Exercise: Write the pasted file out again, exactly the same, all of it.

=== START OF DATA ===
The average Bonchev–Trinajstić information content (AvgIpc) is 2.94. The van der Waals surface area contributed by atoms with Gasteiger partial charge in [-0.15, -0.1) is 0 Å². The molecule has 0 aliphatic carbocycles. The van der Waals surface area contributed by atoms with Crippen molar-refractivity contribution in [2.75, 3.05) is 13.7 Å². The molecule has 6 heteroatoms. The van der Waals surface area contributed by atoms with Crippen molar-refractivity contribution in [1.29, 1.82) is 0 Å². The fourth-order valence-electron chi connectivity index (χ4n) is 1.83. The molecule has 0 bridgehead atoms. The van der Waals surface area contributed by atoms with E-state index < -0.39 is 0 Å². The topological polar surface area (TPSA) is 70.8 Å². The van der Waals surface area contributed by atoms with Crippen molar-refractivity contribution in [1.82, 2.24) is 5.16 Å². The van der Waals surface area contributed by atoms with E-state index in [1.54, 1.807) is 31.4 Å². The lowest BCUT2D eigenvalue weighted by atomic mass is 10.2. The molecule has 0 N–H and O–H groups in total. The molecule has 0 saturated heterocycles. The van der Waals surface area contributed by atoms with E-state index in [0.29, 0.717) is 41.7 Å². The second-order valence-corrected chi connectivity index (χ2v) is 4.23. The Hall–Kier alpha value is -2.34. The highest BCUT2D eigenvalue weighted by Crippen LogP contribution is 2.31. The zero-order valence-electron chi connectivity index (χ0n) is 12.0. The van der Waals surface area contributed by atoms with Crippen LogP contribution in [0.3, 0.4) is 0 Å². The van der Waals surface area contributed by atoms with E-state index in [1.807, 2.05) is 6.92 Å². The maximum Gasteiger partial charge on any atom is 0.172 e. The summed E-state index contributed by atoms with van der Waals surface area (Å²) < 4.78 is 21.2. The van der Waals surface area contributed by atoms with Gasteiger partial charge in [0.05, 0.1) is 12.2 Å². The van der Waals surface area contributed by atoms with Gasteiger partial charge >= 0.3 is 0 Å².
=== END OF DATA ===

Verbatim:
The average Bonchev–Trinajstić information content (AvgIpc) is 2.94. The van der Waals surface area contributed by atoms with Gasteiger partial charge in [-0.15, -0.1) is 0 Å². The molecule has 0 aliphatic carbocycles. The van der Waals surface area contributed by atoms with Crippen molar-refractivity contribution in [2.75, 3.05) is 13.7 Å². The molecule has 6 heteroatoms. The van der Waals surface area contributed by atoms with Crippen molar-refractivity contribution in [1.29, 1.82) is 0 Å². The fourth-order valence-electron chi connectivity index (χ4n) is 1.83. The molecule has 0 bridgehead atoms. The van der Waals surface area contributed by atoms with E-state index < -0.39 is 0 Å². The topological polar surface area (TPSA) is 70.8 Å². The van der Waals surface area contributed by atoms with Crippen molar-refractivity contribution in [1.82, 2.24) is 5.16 Å². The van der Waals surface area contributed by atoms with E-state index in [1.54, 1.807) is 31.4 Å². The lowest BCUT2D eigenvalue weighted by atomic mass is 10.2. The molecule has 0 N–H and O–H groups in total. The molecule has 0 saturated heterocycles. The van der Waals surface area contributed by atoms with E-state index in [0.29, 0.717) is 41.7 Å². The second-order valence-corrected chi connectivity index (χ2v) is 4.23. The Hall–Kier alpha value is -2.34. The highest BCUT2D eigenvalue weighted by Crippen LogP contribution is 2.31. The zero-order valence-electron chi connectivity index (χ0n) is 12.0. The van der Waals surface area contributed by atoms with Crippen LogP contribution in [0.3, 0.4) is 0 Å². The van der Waals surface area contributed by atoms with E-state index in [1.807, 2.05) is 6.92 Å². The maximum Gasteiger partial charge on any atom is 0.172 e. The summed E-state index contributed by atoms with van der Waals surface area (Å²) < 4.78 is 21.2. The van der Waals surface area contributed by atoms with Gasteiger partial charge in [0.05, 0.1) is 12.2 Å². The van der Waals surface area contributed by atoms with Gasteiger partial charge >= 0.3 is 0 Å².